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The relationship between magnitude of proteinuria reduction and risk of end-stage renal disease: results of the African American study of kidney disease and hypertension.

Publication ,  Journal Article
Lea, J; Greene, T; Hebert, L; Lipkowitz, M; Massry, S; Middleton, J; Rostand, SG; Miller, E; Smith, W; Bakris, GL
Published in: Arch Intern Med
April 25, 2005

BACKGROUND: The magnitude of proteinuria is associated with a graded increase in the risk of progression to end-stage renal disease and cardiovascular events. The objective of this study was to relate baseline and early changes in proteinuria and glomerular filtration rate (GFR) to long-term progression of hypertensive nondiabetic kidney disease. METHODS: Post hoc analysis of a randomized 3 x 2 factorial trial. A total of 1094 African Americans with hypertensive renal disease (GFR, 20-65 mL/min per 1.73 m(2)) were followed up for a median of 3.8 years. Participants were randomized to a mean arterial pressure goal of 102 to 107 mm Hg (usual) or 92 mm Hg or less (lower) and to initial treatment with a beta-blocker (metoprolol), an angiotensin-converting enzyme inhibitor (ramipril), or a dihydropyridine calcium channel blocker (amlodipine) RESULTS: Baseline proteinuria and GFR predicted the rgate of GFR decline. For each 10-mL/min per 1.73 m(2) lower baseline GFR, an associated mean +/- SE 0.38 +/- 0.08-mL/min per 1.73 m(2) per year greater mean GFR decline occurred, and for each 2-fold higher proteinuria level, a mean +/- SE 0.54 +/- 0.05-mL/min per 1.73 m(2) per year faster GFR decline was observed (P < .001 for both). In multivariate analysis, the effect of baseline proteinuria GFR decline persisted. Initial change in proteinuria from baseline to 6 months predicted subsequent progression, with this relationship extending to participants with baseline urinary protein levels less than 300 mg/d. CONCLUSIONS: The change in the level of proteinuria is a predictor of subsequent progression of hypertensive kidney disease at a given GFR. A prospective trial is needed to confirm this observation.

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Published In

Arch Intern Med

DOI

ISSN

0003-9926

Publication Date

April 25, 2005

Volume

165

Issue

8

Start / End Page

947 / 953

Location

United States

Related Subject Headings

  • United States
  • Treatment Outcome
  • Risk Factors
  • Ramipril
  • Proteinuria
  • Prognosis
  • Middle Aged
  • Metoprolol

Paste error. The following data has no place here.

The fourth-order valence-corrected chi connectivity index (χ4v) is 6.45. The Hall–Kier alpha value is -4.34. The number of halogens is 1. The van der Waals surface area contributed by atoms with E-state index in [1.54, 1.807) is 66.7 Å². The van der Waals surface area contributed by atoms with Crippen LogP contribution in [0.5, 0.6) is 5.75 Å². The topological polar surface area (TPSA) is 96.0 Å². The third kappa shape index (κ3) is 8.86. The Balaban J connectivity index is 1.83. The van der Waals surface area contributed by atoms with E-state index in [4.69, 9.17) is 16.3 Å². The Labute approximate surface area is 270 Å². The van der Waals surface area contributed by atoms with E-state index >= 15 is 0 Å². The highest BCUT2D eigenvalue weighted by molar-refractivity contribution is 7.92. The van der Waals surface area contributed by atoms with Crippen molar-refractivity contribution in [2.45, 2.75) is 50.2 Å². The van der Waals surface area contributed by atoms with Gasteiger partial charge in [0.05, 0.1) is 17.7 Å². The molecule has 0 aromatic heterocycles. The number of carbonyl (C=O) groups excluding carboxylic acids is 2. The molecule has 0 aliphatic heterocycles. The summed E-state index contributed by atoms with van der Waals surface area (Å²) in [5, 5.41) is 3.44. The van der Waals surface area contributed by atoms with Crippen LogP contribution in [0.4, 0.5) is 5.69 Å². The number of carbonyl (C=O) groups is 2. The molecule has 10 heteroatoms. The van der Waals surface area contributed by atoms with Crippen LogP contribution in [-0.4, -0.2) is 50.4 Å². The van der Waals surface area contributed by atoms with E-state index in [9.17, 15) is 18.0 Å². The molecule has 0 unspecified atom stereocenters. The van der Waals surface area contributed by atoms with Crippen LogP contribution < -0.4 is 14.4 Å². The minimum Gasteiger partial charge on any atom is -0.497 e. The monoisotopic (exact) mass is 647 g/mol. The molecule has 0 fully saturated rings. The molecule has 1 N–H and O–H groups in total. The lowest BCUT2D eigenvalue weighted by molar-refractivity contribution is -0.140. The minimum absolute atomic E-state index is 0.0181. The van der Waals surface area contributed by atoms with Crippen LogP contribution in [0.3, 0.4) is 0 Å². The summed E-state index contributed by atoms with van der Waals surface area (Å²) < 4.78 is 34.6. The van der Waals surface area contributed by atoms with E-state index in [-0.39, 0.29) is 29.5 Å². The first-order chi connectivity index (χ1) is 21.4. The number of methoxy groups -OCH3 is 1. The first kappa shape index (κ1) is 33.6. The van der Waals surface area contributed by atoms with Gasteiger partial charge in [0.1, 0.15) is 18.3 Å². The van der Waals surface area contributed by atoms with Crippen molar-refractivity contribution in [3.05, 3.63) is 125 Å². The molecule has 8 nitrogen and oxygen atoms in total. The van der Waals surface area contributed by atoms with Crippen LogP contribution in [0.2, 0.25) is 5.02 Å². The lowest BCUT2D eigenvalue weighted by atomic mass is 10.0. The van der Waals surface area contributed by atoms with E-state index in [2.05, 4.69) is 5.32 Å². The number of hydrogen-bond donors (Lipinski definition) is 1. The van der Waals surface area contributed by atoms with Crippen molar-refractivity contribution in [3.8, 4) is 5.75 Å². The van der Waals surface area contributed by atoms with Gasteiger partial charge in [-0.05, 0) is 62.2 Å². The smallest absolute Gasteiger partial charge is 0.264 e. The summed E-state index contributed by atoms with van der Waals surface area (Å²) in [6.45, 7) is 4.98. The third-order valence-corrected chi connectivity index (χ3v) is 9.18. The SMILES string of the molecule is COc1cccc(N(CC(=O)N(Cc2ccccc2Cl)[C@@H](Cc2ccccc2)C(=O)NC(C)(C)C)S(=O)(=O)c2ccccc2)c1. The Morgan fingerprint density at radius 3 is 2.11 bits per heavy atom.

• Male
  • Kidney Failure, Chronic
 

Citation

APA
Chicago
ICMJE
MLA
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Lea, J., Greene, T., Hebert, L., Lipkowitz, M., Massry, S., Middleton, J., … Bakris, G. L. (2005). The relationship between magnitude of proteinuria reduction and risk of end-stage renal disease: results of the African American study of kidney disease and hypertension. Arch Intern Med, 165(8), 947–953. https://doi.org/10.1001/archinte.165.8.947
Lea, Janice, Tom Greene, Lee Hebert, Michael Lipkowitz, Shaul Massry, John Middleton, Stephen G. Rostand, Edgar Miller, Winifred Smith, and George L. Bakris. “The relationship between magnitude of proteinuria reduction and risk of end-stage renal disease: results of the African American study of kidney disease and hypertension.Arch Intern Med 165, no. 8 (April 25, 2005): 947–53. https://doi.org/10.1001/archinte.165.8.947.
Lea J, Greene T, Hebert L, Lipkowitz M, Massry S, Middleton J, et al. The relationship between magnitude of proteinuria reduction and risk of end-stage renal disease: results of the African American study of kidney disease and hypertension. Arch Intern Med. 2005 Apr 25;165(8):947–53.
Lea, Janice, et al. “The relationship between magnitude of proteinuria reduction and risk of end-stage renal disease: results of the African American study of kidney disease and hypertension.Arch Intern Med, vol. 165, no. 8, Apr. 2005, pp. 947–53. Pubmed, doi:10.1001/archinte.165.8.947.
Lea J, Greene T, Hebert L, Lipkowitz M, Massry S, Middleton J, Rostand SG, Miller E, Smith W, Bakris GL. The relationship between magnitude of proteinuria reduction and risk of end-stage renal disease: results of the African American study of kidney disease and hypertension. Arch Intern Med. 2005 Apr 25;165(8):947–953.

Published In

Arch Intern Med

DOI

ISSN

0003-9926

Publication Date

April 25, 2005

Volume

165

Issue

8

Start / End Page

947 / 953

Location

United States

Related Subject Headings

  • United States
  • Treatment Outcome
  • Risk Factors
  • Ramipril
  • Proteinuria
  • Prognosis
  • Middle Aged
  • Metoprolol
  • Male
  • Kidney Failure, Chronic